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I know that the handy map and zip of Python can iterate through several lists simultaneously; with zip, we can get the i-th element of all the list parameters in the loop. But I'm wondering if Python has other handy functions for more complexe cases.

For example, the following program simulates a scenario where we have an initial value, and iterate over 2 lists together. It is like a bank account with credits and debits.

a0 = [6, 6, 6, 6, 6]
a1 = [1, 1, 1, 1, 1]
init = 100

def f(x, e0, e1):
    return x + e0 - e1

def myIterFold(f, init, a0, a1):
    e_0 = f(init, a0[0], a1[0])
    result = [e_0]
    for i in range(1, len(a0)):
        e_i = f(result[i-1], a0[i], a1[i])
        result.append(e_i)
    return result

print(myIterFold(f, init, a0, a1)) # [105, 110, 115, 120, 125]

The above code uses an index loop to 1) achieve a kind of folding, 2) and return a list including intermediate results (rather than just the final one). Does anyone know if Python has any quick functions or ways to rewrite this code?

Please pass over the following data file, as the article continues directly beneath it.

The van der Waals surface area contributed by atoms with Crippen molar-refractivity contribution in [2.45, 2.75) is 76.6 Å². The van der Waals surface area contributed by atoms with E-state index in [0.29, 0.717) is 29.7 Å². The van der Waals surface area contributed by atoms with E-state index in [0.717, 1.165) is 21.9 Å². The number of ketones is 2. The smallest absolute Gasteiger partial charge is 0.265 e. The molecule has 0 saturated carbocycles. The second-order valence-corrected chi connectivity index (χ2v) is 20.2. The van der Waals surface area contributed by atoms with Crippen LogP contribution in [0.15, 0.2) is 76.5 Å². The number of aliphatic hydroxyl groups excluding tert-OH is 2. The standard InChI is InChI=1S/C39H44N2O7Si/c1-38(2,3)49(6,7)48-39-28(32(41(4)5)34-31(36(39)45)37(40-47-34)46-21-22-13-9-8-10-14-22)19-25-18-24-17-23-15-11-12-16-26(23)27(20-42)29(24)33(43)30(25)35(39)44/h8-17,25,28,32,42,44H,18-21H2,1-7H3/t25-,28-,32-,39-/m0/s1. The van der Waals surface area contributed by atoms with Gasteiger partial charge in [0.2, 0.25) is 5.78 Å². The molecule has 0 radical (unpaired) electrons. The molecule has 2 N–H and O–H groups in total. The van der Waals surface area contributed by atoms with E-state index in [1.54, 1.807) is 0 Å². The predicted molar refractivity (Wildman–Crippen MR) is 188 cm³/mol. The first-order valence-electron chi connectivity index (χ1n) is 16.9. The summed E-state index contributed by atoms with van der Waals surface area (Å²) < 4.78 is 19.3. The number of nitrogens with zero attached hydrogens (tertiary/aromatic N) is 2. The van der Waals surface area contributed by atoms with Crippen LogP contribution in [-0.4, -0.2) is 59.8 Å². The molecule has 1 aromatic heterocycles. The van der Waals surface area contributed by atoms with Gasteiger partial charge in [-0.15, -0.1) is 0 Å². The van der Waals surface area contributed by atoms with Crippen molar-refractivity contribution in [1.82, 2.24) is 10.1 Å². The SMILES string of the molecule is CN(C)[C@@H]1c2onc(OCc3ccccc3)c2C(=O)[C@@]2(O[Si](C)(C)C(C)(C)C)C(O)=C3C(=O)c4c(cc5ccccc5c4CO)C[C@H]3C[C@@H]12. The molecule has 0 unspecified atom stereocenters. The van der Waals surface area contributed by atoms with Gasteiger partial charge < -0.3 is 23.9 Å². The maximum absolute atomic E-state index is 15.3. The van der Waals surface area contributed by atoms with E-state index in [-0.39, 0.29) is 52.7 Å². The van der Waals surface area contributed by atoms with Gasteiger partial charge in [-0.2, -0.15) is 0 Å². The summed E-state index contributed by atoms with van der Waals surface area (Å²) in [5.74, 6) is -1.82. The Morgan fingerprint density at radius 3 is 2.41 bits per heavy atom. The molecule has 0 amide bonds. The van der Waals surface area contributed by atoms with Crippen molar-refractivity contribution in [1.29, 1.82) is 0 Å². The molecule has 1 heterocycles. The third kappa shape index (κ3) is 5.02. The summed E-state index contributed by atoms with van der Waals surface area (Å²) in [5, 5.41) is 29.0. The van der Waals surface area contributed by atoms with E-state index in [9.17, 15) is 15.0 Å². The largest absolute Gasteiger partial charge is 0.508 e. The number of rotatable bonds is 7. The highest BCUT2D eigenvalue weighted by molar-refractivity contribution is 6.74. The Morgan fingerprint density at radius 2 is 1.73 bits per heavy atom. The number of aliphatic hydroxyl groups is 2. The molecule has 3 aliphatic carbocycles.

PS: I ask this question, because I want to see how Python could achieve/simulate this task which is a common and easy pattern in Excel:

enter image description here

  • 2
    Can you explain what you want in words, so people who don't know OCaml can answer? – user2357112 supports Monica Aug 17 at 1:20
  • @user2357112 I just replaced the OCaml code by Python code. – SoftTimur Aug 17 at 5:18
2

I'm not sure if you're looking for this, but my guess is you can use itertools.accumulate:

from itertools import accumulate

a0 = [6, 6, 6, 6, 6]
a1 = [1, 1, 1, 1, 1]
e = 100

lst = [e] + [x - y for x, y in zip(a0, a1)]
print(list(accumulate(lst))[1:])

# [105, 110, 115, 120, 125]
  • Thank you... accumulate is good in this case, but what if my function is def f(x, e0, e1): return x * e0 / e1? – SoftTimur Aug 17 at 5:15
  • Let's just use def f(x, e0, e1): return x * e0 / e1 instead of def f(x, e0, e1): return x + e0 - e1 in my code, though the former does not have an obvious concrete meaning. – SoftTimur Aug 17 at 5:22
  • So from the above example, it should output 100*6, 100*6*6, 100*6*6*6, ... ? – Austin Aug 17 at 5:26
  • Yes, [600, 3600, 21600, ...]. – SoftTimur Aug 17 at 5:27
  • 1
    Your code is good enough and because you used a function f(), you could change it to apply any operation. There is no quick function in Python to do that. accumulate just comes handy for addition. – Austin Aug 17 at 6:01

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